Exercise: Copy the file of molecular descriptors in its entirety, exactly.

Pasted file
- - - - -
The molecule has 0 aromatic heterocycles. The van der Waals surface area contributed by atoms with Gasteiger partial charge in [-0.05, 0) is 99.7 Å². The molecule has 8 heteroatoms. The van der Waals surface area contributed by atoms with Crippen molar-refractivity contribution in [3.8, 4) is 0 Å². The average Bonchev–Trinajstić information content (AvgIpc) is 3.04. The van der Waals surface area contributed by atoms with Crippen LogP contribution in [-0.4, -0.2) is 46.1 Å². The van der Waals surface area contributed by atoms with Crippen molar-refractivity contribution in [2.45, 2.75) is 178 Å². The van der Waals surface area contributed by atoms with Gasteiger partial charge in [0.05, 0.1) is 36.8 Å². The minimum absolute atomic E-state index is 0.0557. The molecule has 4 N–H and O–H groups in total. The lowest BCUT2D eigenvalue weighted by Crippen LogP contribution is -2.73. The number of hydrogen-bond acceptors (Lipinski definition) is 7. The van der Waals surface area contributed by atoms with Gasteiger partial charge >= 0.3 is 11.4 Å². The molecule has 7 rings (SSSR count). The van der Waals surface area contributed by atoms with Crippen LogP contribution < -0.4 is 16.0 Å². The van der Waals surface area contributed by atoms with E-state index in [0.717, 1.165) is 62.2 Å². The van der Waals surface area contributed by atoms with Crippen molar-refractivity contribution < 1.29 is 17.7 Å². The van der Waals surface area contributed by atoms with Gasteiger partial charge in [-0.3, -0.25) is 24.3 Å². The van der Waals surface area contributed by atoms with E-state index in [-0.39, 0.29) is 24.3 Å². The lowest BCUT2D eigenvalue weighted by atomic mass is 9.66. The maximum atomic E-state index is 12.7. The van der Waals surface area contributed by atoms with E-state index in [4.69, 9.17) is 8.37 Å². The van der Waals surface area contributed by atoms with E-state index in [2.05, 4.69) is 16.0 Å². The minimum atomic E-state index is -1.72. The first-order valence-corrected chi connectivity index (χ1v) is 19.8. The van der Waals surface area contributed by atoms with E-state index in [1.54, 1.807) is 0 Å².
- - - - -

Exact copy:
The molecule has 0 aromatic heterocycles. The van der Waals surface area contributed by atoms with Gasteiger partial charge in [-0.05, 0) is 99.7 Å². The molecule has 8 heteroatoms. The van der Waals surface area contributed by atoms with Crippen molar-refractivity contribution in [3.8, 4) is 0 Å². The average Bonchev–Trinajstić information content (AvgIpc) is 3.04. The van der Waals surface area contributed by atoms with Crippen LogP contribution in [-0.4, -0.2) is 46.1 Å². The van der Waals surface area contributed by atoms with Crippen molar-refractivity contribution in [2.45, 2.75) is 178 Å². The van der Waals surface area contributed by atoms with Gasteiger partial charge in [0.05, 0.1) is 36.8 Å². The minimum absolute atomic E-state index is 0.0557. The molecule has 4 N–H and O–H groups in total. The lowest BCUT2D eigenvalue weighted by Crippen LogP contribution is -2.73. The number of hydrogen-bond acceptors (Lipinski definition) is 7. The van der Waals surface area contributed by atoms with Gasteiger partial charge >= 0.3 is 11.4 Å². The molecule has 7 rings (SSSR count). The van der Waals surface area contributed by atoms with Crippen LogP contribution < -0.4 is 16.0 Å². The van der Waals surface area contributed by atoms with E-state index in [0.717, 1.165) is 62.2 Å². The van der Waals surface area contributed by atoms with Crippen molar-refractivity contribution < 1.29 is 17.7 Å². The van der Waals surface area contributed by atoms with Gasteiger partial charge in [-0.3, -0.25) is 24.3 Å². The van der Waals surface area contributed by atoms with E-state index in [-0.39, 0.29) is 24.3 Å². The lowest BCUT2D eigenvalue weighted by atomic mass is 9.66. The maximum atomic E-state index is 12.7. The van der Waals surface area contributed by atoms with E-state index in [4.69, 9.17) is 8.37 Å². The van der Waals surface area contributed by atoms with E-state index in [2.05, 4.69) is 16.0 Å². The minimum atomic E-state index is -1.72. The first-order valence-corrected chi connectivity index (χ1v) is 19.8. The van der Waals surface area contributed by atoms with E-state index in [1.54, 1.807) is 0 Å².